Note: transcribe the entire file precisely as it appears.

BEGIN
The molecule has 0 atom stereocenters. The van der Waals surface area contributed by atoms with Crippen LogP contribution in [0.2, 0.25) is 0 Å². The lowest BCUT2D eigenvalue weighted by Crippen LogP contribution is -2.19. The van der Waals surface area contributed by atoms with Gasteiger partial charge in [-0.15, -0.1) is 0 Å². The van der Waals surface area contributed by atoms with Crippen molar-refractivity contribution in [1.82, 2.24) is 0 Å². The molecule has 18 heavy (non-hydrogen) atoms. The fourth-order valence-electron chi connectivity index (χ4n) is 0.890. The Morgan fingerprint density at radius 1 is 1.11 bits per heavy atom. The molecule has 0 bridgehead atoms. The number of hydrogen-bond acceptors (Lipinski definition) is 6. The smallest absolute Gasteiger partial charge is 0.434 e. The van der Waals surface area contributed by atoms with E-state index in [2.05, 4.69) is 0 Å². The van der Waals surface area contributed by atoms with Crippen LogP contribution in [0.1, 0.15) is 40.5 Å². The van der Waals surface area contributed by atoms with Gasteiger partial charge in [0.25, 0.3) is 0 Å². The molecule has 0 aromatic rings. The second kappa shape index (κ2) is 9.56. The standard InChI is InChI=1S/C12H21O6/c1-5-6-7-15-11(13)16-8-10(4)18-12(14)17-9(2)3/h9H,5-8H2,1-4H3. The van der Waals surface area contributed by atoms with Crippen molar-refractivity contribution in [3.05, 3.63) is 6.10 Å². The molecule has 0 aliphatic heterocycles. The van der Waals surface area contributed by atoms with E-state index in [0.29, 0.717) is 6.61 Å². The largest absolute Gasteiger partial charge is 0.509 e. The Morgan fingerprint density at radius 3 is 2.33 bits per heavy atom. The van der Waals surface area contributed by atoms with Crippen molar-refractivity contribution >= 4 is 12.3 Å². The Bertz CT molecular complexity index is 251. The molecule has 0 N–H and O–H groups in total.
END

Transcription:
The molecule has 0 atom stereocenters. The van der Waals surface area contributed by atoms with Crippen LogP contribution in [0.2, 0.25) is 0 Å². The lowest BCUT2D eigenvalue weighted by Crippen LogP contribution is -2.19. The van der Waals surface area contributed by atoms with Gasteiger partial charge in [-0.15, -0.1) is 0 Å². The van der Waals surface area contributed by atoms with Crippen molar-refractivity contribution in [1.82, 2.24) is 0 Å². The molecule has 18 heavy (non-hydrogen) atoms. The fourth-order valence-electron chi connectivity index (χ4n) is 0.890. The Morgan fingerprint density at radius 1 is 1.11 bits per heavy atom. The molecule has 0 bridgehead atoms. The number of hydrogen-bond acceptors (Lipinski definition) is 6. The smallest absolute Gasteiger partial charge is 0.434 e. The van der Waals surface area contributed by atoms with E-state index in [2.05, 4.69) is 0 Å². The van der Waals surface area contributed by atoms with Crippen LogP contribution in [0.1, 0.15) is 40.5 Å². The van der Waals surface area contributed by atoms with Gasteiger partial charge in [0.25, 0.3) is 0 Å². The molecule has 0 aromatic rings. The second kappa shape index (κ2) is 9.56. The standard InChI is InChI=1S/C12H21O6/c1-5-6-7-15-11(13)16-8-10(4)18-12(14)17-9(2)3/h9H,5-8H2,1-4H3. The van der Waals surface area contributed by atoms with Crippen molar-refractivity contribution in [3.05, 3.63) is 6.10 Å². The molecule has 0 aliphatic heterocycles. The van der Waals surface area contributed by atoms with E-state index in [0.29, 0.717) is 6.61 Å². The largest absolute Gasteiger partial charge is 0.509 e. The Morgan fingerprint density at radius 3 is 2.33 bits per heavy atom. The van der Waals surface area contributed by atoms with Crippen molar-refractivity contribution >= 4 is 12.3 Å². The Bertz CT molecular complexity index is 251. The molecule has 0 N–H and O–H groups in total.